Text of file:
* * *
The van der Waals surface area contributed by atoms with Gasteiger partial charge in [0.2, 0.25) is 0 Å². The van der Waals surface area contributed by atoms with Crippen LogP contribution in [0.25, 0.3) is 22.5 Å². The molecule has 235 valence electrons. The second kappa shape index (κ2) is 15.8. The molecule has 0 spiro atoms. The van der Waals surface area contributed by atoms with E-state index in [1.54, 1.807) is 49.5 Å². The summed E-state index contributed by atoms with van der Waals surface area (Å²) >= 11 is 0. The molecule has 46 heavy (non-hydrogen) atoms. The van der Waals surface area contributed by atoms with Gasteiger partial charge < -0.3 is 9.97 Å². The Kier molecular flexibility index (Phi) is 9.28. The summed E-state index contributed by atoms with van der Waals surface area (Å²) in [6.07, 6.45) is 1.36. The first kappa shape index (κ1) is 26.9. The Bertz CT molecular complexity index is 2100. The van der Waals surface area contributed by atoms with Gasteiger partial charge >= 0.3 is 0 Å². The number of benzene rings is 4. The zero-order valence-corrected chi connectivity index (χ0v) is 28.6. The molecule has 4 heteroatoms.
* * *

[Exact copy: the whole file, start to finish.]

The van der Waals surface area contributed by atoms with Gasteiger partial charge in [0.2, 0.25) is 0 Å². The van der Waals surface area contributed by atoms with Crippen LogP contribution in [0.25, 0.3) is 22.5 Å². The molecule has 235 valence electrons. The second kappa shape index (κ2) is 15.8. The molecule has 0 spiro atoms. The van der Waals surface area contributed by atoms with E-state index in [1.54, 1.807) is 49.5 Å². The summed E-state index contributed by atoms with van der Waals surface area (Å²) >= 11 is 0. The molecule has 46 heavy (non-hydrogen) atoms. The van der Waals surface area contributed by atoms with Gasteiger partial charge < -0.3 is 9.97 Å². The Kier molecular flexibility index (Phi) is 9.28. The summed E-state index contributed by atoms with van der Waals surface area (Å²) in [6.07, 6.45) is 1.36. The first kappa shape index (κ1) is 26.9. The Bertz CT molecular complexity index is 2100. The van der Waals surface area contributed by atoms with Gasteiger partial charge >= 0.3 is 0 Å². The number of benzene rings is 4. The zero-order valence-corrected chi connectivity index (χ0v) is 28.6. The molecule has 4 heteroatoms.